Suriname ex-strongman Bouterse back in power
The former military ruler of Suriname, Desi Bouterse, has been elected president by the South American nation's parliament.
Mr Bouterse won the necessary 36 votes out of 50 after weeks of negotiations with political factions following a narrow election victory in May.
Mr Bouterse, 64, first led Suriname after taking power in a coup in 1980.
He has been accused of killing political opponents and convicted of drug trafficking in the Netherlands.
His supporters waved flags and cheered outside parliament in the capital Paramaribo, after he secured enough votes for the presidency.
But opponents voiced dismay that the former coup leader had been elected.
"We have gone totally mad in this country," government employee Michael Charles told the Associated Press news agency.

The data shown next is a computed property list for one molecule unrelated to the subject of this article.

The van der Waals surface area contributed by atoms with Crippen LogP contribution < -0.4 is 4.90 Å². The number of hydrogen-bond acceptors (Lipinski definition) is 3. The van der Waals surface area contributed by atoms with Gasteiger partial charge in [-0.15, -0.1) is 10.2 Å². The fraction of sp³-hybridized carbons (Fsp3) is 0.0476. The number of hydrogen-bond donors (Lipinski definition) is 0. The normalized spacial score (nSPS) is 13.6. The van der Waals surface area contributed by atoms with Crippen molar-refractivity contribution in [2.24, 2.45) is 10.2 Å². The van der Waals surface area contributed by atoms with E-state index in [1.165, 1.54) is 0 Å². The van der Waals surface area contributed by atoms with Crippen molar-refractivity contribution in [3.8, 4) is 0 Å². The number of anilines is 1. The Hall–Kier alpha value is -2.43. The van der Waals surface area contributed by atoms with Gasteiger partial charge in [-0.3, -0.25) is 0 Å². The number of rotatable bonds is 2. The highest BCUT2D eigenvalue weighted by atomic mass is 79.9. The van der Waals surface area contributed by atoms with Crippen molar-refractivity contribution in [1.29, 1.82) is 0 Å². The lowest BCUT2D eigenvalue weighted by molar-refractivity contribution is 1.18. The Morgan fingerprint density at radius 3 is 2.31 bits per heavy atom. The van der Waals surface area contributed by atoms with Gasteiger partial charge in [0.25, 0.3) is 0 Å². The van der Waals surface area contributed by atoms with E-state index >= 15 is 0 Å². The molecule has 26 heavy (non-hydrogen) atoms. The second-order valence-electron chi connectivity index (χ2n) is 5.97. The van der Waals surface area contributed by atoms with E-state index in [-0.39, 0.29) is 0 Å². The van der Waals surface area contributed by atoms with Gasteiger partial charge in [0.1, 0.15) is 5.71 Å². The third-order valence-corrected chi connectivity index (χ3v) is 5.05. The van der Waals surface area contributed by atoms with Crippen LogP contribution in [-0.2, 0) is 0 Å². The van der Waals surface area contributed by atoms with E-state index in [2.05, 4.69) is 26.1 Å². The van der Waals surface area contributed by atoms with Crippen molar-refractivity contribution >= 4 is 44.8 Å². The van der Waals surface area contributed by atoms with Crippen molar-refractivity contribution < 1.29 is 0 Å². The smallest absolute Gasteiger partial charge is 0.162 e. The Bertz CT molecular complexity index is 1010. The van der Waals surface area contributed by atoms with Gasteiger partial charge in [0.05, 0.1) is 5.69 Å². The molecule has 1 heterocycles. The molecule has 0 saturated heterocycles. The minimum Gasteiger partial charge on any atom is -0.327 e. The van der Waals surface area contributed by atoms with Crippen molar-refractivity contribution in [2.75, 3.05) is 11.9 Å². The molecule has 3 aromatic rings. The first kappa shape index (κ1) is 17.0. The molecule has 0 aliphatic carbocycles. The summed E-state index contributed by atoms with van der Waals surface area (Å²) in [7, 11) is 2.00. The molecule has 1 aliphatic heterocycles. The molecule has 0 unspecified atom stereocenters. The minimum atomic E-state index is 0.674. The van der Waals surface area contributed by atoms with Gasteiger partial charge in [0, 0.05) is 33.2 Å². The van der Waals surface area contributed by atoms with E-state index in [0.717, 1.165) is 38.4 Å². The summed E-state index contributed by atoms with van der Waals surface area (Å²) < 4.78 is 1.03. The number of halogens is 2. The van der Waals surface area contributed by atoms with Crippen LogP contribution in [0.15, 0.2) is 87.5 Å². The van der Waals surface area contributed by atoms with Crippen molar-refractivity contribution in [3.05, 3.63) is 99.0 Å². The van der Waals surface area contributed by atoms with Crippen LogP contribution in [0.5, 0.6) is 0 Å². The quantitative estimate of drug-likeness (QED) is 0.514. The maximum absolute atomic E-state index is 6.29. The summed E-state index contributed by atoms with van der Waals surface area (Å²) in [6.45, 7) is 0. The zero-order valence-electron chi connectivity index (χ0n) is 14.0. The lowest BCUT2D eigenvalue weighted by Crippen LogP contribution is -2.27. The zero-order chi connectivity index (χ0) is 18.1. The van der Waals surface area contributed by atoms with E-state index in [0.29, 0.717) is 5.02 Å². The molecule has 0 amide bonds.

Mr Bouterse's Mega Combination coalition won won 23 out of 51 seats in May's parliamentary election, so he had to get the backing of other parties to secure the two-thirds majority he needed to be elected president by parliament.
Desi Bouterse first seized power in a coup in 1980, five years after Suriname won independence from the Netherlands.
He stepped down under international pressure in 1987, then briefly seized power again in 1991.
In 1999 a Dutch court sentenced him in absentia to 11 years in prison for cocaine trafficking, but the two countries do not have an extradition treaty.
He is also facing a long-delayed trial in Suriname for his alleged role in the murder of political opponents in 1982.
Critics say his campaign for the presidency may have been motivated in part by a desire to secure immunity from prosecution.